On Wednesday, it was announced that Nicki Minaj will be performing in Saudi Arabia later this month, a decision that has been widely speculated given the kingdom's history of ultra-conservatism. 

Minaj is set to headline the Jeddah World Fest music festival on July 18. As reported by the Saudi GazetteRaed Abuzinadah, director general of the Jeddah festival, called the event the "largest musical festival of its kind in the region." In accordance with Saudi law, the event will be alcohol and drug-free, open to people 16 and older, and take place at the King Abdullah Sports Stadium in the Red Sea city. 

Although Saudi Arabia has relaxed some restrictions as of late—lifting the 35-year movie-theater ban and finally giving women the right to drive—public spaces are mostly segregated by gender and women's rights remain restricted. The announcement of Minaj's performance, given the rapper's risqué lyrics and onstage persona, sparked heated debate.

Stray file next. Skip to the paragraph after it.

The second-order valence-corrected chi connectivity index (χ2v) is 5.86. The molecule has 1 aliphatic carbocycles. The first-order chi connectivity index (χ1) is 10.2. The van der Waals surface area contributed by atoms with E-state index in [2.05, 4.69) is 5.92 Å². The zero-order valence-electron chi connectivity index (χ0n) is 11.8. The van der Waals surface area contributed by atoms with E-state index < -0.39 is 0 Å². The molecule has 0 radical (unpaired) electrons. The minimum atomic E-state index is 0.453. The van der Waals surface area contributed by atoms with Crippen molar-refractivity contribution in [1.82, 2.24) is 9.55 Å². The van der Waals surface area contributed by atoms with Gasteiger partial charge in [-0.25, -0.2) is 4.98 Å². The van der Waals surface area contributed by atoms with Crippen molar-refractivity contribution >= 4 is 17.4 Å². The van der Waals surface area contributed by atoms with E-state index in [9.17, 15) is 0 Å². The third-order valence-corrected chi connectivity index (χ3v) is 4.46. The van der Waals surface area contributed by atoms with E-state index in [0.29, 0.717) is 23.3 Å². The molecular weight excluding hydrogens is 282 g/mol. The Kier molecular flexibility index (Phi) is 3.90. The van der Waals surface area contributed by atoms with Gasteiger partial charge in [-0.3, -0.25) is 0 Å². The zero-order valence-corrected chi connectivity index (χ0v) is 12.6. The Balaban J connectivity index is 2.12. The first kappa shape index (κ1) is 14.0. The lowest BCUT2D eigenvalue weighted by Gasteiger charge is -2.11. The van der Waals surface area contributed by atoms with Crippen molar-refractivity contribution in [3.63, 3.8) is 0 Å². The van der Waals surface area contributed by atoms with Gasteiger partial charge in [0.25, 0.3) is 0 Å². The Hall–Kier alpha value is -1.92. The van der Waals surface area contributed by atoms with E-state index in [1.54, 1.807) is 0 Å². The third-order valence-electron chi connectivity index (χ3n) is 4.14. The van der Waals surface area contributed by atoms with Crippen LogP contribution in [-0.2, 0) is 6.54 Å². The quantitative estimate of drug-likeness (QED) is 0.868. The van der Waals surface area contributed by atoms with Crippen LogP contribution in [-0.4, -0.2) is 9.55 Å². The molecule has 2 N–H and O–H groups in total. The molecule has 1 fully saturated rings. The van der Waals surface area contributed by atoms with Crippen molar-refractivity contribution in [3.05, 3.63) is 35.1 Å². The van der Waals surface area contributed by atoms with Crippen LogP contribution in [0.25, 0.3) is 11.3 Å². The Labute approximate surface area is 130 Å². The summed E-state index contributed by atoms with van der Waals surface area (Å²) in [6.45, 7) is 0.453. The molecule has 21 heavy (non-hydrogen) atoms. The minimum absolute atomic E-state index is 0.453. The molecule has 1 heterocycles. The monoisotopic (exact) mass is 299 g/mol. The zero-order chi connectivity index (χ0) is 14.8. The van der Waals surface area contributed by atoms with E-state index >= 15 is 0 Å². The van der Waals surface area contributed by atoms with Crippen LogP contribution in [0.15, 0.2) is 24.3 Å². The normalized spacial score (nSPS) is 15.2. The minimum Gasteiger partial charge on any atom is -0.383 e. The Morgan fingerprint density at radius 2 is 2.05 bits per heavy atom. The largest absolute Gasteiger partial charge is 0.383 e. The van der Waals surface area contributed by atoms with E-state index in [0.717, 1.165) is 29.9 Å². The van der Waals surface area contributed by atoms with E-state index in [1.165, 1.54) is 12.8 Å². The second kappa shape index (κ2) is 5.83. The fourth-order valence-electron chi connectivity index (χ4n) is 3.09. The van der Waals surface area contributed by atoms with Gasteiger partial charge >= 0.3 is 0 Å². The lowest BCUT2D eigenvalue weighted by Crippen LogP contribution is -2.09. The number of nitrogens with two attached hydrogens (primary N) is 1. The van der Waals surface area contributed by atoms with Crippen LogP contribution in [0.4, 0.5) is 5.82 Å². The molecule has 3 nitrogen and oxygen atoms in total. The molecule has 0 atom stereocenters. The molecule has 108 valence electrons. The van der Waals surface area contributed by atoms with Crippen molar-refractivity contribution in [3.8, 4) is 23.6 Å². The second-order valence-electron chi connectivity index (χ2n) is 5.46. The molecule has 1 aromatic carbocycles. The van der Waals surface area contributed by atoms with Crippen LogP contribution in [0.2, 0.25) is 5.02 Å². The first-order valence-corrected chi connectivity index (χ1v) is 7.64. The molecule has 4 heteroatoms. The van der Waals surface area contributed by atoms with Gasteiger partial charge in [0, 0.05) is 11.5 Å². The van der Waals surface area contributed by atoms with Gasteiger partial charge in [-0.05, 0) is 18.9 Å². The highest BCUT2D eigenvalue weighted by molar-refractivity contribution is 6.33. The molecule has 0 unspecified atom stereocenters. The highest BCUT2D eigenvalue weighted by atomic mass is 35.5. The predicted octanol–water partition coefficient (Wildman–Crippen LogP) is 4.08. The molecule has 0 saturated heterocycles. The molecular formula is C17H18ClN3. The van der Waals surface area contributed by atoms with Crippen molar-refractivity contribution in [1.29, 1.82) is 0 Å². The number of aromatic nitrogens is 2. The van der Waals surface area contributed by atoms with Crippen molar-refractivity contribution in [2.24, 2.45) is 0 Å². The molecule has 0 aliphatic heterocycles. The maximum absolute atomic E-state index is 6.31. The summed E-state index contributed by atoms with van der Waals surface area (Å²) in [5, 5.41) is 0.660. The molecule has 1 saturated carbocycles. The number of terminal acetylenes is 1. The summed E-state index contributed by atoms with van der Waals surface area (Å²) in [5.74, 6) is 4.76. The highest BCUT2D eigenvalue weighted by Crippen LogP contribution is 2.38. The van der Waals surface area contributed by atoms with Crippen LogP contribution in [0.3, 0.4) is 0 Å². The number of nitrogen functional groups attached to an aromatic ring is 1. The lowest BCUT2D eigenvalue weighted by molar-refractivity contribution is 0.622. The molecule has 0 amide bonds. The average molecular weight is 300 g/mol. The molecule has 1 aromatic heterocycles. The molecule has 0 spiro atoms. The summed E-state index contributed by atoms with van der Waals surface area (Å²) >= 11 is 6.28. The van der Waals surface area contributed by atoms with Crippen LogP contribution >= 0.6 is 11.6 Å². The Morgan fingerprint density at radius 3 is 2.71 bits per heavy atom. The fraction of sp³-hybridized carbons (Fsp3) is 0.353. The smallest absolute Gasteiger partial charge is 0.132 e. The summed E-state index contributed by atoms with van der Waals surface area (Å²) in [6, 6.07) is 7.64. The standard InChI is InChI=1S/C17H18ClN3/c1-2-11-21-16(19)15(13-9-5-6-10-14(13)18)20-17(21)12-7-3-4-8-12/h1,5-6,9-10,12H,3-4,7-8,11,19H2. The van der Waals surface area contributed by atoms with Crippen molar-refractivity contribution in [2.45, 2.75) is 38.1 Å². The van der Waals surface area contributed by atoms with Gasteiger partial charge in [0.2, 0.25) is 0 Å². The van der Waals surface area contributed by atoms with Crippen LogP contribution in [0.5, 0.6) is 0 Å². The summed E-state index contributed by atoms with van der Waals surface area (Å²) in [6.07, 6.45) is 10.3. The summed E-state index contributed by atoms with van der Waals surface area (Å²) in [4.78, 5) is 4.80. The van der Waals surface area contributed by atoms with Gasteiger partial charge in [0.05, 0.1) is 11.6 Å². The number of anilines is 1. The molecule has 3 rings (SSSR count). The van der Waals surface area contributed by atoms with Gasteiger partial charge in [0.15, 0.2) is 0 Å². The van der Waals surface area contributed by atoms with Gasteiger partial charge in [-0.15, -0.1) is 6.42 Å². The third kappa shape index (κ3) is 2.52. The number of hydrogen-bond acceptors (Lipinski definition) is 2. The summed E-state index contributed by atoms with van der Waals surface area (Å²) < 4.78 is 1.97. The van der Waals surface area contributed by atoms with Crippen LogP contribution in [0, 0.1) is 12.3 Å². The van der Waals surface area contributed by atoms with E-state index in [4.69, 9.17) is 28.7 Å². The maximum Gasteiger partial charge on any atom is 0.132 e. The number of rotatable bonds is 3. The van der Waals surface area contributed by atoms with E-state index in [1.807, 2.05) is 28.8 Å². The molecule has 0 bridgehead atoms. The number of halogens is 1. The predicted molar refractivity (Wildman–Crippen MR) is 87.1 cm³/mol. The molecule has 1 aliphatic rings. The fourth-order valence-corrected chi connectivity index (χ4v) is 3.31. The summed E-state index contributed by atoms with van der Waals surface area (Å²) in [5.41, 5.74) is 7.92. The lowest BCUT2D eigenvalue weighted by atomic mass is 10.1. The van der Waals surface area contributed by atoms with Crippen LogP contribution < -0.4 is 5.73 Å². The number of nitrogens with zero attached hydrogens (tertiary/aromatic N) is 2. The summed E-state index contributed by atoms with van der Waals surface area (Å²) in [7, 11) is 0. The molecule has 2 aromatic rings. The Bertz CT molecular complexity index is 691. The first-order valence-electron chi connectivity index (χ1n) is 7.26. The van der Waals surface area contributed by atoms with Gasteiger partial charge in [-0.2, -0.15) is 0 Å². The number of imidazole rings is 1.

In one particular video viewed over 37,000 times on Twitter, a Saudi woman wearing a loose headscarf criticizes the Saudi government's blatant display of hypocrisy, given the women who attend Nicki's concert will be required to wear a full-length robe known as the abaya. "You can't ask me to wear the abaya and dress conservative to a concert where you're bringing Nicki Minaj and all her vulgarity and her songs about shaking her ass," she says in Arabic. "She's going to go and shake her ass and all her songs are indecent and about sex and shaking ass and then you tell me to wear the abaya," she continues. "What the hell?"

In addition to Minaj, Steve Aoki and British musician Liam Payne will be performing at Jeddah. When the festival's official Twitter announced Aoki and Payne's placement on the lineup, they included photos of both artist. Nicki's announcement only included an animated image of her name. 

News of Minaj's performance arrives after a wave of bad press implicated Saudi Arabia in the killing of Washington Post journalist Jamal Khashoggi, who was murdered in 2018 at the Saudi embassy in Istanbul. U.S. intelligence officials believe his execution was ordered by Trump-ally Crown Prince Mohammed bin Salman

Some have since taken to Twitter to criticize the kingdom's choice, pointing to the hollow freedoms the government is using to claim it's embracing modernization. 

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